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3/22/16

By Ashley O'Connor, The Diamondback

Photo courtesy of Victoria Robinson

In light of the 50th anniversary of the National Endowment for the Arts and the National Endowment for the Humanities government agencies, a panel met with the University of Maryland's arts and humanities college to discuss the agencies' status and their place in the future.

Jane Chu, the 11th chairman of the National Endowment for the Arts, and William Adams, the 10th chairman of the National Endowment for the Humanities, joined Bonnie Thornton Dill, the arts and humanities dean, for the discussion Tuesday evening at the Gildenhorn Recital Hall in the Clarice Smith Performing Arts Center.

"We want all Americans to have an opportunity to be involved in the arts," Chu said.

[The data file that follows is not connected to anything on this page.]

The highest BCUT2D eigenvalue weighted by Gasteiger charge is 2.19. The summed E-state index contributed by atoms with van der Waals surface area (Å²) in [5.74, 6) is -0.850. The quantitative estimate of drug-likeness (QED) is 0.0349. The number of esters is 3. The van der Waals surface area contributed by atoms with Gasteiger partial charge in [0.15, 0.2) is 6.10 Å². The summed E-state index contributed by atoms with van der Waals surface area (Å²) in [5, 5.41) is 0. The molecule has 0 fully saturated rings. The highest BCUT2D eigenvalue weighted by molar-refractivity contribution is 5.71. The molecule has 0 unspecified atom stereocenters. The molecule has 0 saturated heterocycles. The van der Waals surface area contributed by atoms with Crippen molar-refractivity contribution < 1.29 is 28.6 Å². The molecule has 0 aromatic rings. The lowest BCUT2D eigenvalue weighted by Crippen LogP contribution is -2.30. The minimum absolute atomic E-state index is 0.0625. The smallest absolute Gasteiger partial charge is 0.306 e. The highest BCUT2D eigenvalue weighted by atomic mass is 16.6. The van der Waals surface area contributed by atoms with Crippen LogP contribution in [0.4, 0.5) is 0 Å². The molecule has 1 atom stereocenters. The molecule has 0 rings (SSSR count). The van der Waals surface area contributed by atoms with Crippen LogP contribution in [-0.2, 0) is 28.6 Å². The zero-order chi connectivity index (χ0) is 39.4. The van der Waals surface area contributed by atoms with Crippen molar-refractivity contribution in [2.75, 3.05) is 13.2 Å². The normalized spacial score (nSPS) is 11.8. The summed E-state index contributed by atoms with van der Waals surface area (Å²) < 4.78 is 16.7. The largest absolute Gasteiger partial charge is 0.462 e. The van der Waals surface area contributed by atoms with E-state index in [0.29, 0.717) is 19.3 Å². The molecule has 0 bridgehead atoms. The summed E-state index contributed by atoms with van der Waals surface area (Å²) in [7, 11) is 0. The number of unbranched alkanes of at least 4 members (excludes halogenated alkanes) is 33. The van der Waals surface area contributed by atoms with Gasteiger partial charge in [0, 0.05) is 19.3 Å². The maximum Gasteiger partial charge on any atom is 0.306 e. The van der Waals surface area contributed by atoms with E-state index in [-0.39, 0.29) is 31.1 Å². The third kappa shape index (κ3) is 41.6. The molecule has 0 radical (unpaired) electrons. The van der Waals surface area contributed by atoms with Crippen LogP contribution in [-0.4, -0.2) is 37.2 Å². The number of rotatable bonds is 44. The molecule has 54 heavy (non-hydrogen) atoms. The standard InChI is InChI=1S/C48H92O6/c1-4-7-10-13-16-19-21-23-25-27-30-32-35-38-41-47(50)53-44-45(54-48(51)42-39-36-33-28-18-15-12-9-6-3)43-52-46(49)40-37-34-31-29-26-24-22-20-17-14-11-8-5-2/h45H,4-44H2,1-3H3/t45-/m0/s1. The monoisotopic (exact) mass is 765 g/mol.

Sheri Parks, the college's associate dean for research, interdisciplinary scholarship and programming, moderated the conversation in front of about 40 people.

Parks asked the panelists how they believe the arts and humanities can be better integrated in today's society, in which the arts are commonly cut out of school budgets. Entering her current position, Dill said, she had to explain the value it has for students, families and future generations.

Chu said a major problem in declining arts education programs is a lack of participation.

"Eleven million Americans want to participate in the arts, but don't," she said.

Many people who have mobility difficulties could have trouble getting to arts and humanities centers, or feel there are challenges to bringing kids to access the arts, but these barriers can be broken down, Chu said. She mentioned she would like to see arts programs implemented in all public schools.

It's important to show that art education not only provides a skill set, but can also be correlated with better performance in other classes, Chu said. For example, she said, a recent study revealed a correlation between art classes and higher grades in science classes.